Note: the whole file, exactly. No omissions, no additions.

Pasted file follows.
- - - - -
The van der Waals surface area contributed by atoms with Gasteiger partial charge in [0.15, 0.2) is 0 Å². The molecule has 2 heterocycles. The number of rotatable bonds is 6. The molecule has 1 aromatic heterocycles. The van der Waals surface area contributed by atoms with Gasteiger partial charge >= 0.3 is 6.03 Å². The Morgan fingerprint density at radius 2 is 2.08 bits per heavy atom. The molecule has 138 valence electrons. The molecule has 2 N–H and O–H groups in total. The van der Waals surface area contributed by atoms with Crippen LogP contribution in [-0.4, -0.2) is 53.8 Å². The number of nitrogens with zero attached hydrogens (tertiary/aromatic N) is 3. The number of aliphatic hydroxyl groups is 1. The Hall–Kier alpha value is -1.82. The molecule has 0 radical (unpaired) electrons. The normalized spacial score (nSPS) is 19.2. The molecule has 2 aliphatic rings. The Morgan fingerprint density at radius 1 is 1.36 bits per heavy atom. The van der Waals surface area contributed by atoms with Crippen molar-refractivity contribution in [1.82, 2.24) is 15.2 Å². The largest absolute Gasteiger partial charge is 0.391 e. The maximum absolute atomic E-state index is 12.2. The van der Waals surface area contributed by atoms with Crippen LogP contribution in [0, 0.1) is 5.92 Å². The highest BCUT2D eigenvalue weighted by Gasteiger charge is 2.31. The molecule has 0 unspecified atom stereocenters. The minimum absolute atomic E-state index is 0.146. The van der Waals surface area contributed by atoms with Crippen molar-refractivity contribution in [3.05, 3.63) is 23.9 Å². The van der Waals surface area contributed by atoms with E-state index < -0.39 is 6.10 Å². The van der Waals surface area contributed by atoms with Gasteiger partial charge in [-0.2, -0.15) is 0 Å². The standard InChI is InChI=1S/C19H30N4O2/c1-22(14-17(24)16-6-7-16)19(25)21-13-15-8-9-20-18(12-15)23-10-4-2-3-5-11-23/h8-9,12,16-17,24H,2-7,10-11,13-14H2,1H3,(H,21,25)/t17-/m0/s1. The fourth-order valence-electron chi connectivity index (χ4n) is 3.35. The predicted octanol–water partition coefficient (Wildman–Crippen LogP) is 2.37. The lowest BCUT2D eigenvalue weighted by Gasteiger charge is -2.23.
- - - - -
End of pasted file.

The van der Waals surface area contributed by atoms with Gasteiger partial charge in [0.15, 0.2) is 0 Å². The molecule has 2 heterocycles. The number of rotatable bonds is 6. The molecule has 1 aromatic heterocycles. The van der Waals surface area contributed by atoms with Gasteiger partial charge >= 0.3 is 6.03 Å². The Morgan fingerprint density at radius 2 is 2.08 bits per heavy atom. The molecule has 138 valence electrons. The molecule has 2 N–H and O–H groups in total. The van der Waals surface area contributed by atoms with Crippen LogP contribution in [-0.4, -0.2) is 53.8 Å². The number of nitrogens with zero attached hydrogens (tertiary/aromatic N) is 3. The number of aliphatic hydroxyl groups is 1. The Hall–Kier alpha value is -1.82. The molecule has 0 radical (unpaired) electrons. The normalized spacial score (nSPS) is 19.2. The molecule has 2 aliphatic rings. The Morgan fingerprint density at radius 1 is 1.36 bits per heavy atom. The van der Waals surface area contributed by atoms with Crippen molar-refractivity contribution in [1.82, 2.24) is 15.2 Å². The largest absolute Gasteiger partial charge is 0.391 e. The maximum absolute atomic E-state index is 12.2. The van der Waals surface area contributed by atoms with Crippen LogP contribution in [0, 0.1) is 5.92 Å². The highest BCUT2D eigenvalue weighted by Gasteiger charge is 2.31. The molecule has 0 unspecified atom stereocenters. The minimum absolute atomic E-state index is 0.146. The van der Waals surface area contributed by atoms with Crippen molar-refractivity contribution in [3.05, 3.63) is 23.9 Å². The van der Waals surface area contributed by atoms with E-state index < -0.39 is 6.10 Å². The van der Waals surface area contributed by atoms with Gasteiger partial charge in [-0.2, -0.15) is 0 Å². The standard InChI is InChI=1S/C19H30N4O2/c1-22(14-17(24)16-6-7-16)19(25)21-13-15-8-9-20-18(12-15)23-10-4-2-3-5-11-23/h8-9,12,16-17,24H,2-7,10-11,13-14H2,1H3,(H,21,25)/t17-/m0/s1. The fourth-order valence-electron chi connectivity index (χ4n) is 3.35. The predicted octanol–water partition coefficient (Wildman–Crippen LogP) is 2.37. The lowest BCUT2D eigenvalue weighted by Gasteiger charge is -2.23.